It was all polite but it was really stressful trying not to laugh in a border guard’s face when he goes “Who comes to Toronto for tourism?!”

(I can assure you laughing at the police has never been a winning strategy in my experience)


#16

In my previous line of work I once declined to go to the USA for a conference. While it created a fuss I had several colleagues who understood/supported my decision.

Once in a while my SO, friends or family asks about me going/joining on a holiday to USA. I always explain that I’m not feeling safe in the US (rule of law, healthcare, arbitrariness, guns, healthcare).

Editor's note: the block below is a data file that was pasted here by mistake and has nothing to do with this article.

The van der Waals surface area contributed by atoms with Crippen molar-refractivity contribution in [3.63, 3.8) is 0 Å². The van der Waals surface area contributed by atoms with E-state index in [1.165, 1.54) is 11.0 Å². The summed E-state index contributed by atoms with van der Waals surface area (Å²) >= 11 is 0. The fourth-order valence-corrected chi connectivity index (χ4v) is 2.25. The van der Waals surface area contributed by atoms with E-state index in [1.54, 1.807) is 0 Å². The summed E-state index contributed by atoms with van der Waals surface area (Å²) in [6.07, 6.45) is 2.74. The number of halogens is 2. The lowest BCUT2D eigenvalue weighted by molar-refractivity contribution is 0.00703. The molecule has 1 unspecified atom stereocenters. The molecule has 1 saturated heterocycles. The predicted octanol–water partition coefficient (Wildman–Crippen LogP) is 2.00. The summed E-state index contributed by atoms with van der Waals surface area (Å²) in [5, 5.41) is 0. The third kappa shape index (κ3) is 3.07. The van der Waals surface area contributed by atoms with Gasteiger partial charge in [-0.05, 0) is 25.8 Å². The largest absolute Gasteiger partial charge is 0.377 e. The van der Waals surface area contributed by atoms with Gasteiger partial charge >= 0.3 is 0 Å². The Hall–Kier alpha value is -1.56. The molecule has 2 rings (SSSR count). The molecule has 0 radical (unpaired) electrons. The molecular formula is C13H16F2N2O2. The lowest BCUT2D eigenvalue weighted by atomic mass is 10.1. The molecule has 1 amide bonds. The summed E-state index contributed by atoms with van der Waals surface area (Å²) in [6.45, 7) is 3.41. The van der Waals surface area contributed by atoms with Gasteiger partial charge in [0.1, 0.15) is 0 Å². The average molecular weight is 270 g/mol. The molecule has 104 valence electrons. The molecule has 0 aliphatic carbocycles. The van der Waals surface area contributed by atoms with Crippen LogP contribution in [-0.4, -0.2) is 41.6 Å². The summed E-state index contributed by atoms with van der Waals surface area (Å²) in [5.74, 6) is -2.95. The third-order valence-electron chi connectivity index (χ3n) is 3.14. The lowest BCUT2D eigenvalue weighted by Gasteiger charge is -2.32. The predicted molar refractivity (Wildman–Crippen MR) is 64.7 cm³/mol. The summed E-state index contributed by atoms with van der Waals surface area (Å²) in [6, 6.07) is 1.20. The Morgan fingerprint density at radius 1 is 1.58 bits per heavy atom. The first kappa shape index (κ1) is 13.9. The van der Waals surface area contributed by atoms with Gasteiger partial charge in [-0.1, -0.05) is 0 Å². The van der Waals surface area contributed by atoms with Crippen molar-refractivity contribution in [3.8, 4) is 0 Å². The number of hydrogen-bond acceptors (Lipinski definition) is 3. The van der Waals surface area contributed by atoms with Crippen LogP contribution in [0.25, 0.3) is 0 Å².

Even if I were willing to go I probably won’t get admitted after stating my critical opinion about the USA here on BB and on other online venues.


#17

I travel around the world a couple of times a year to some specific tech conferences, and I’ve boycotted the States on principle since the post-9/11-TSA BS started. And it’s not 'coz I personally come form a place they’d have an issue with, it’s solidarity (and self-respect). So although “Trumps America” is indeed 3x more distasteful than that, I’m long past my tipping point on that.

But from TFA:

I was sitting in on an organising committee for our 'Con (annually, held in the US, Europe, and one other region when things go well), and they informed us that there was NO WAY Canada would ever get a chance to host due to the general dearth of passport-holders in the US. Apparently, it would be financially crippling to try and do a North American version of the event that would be self-selected to only the USians that could get it together to travel outside of their country. It was sadly enlightening.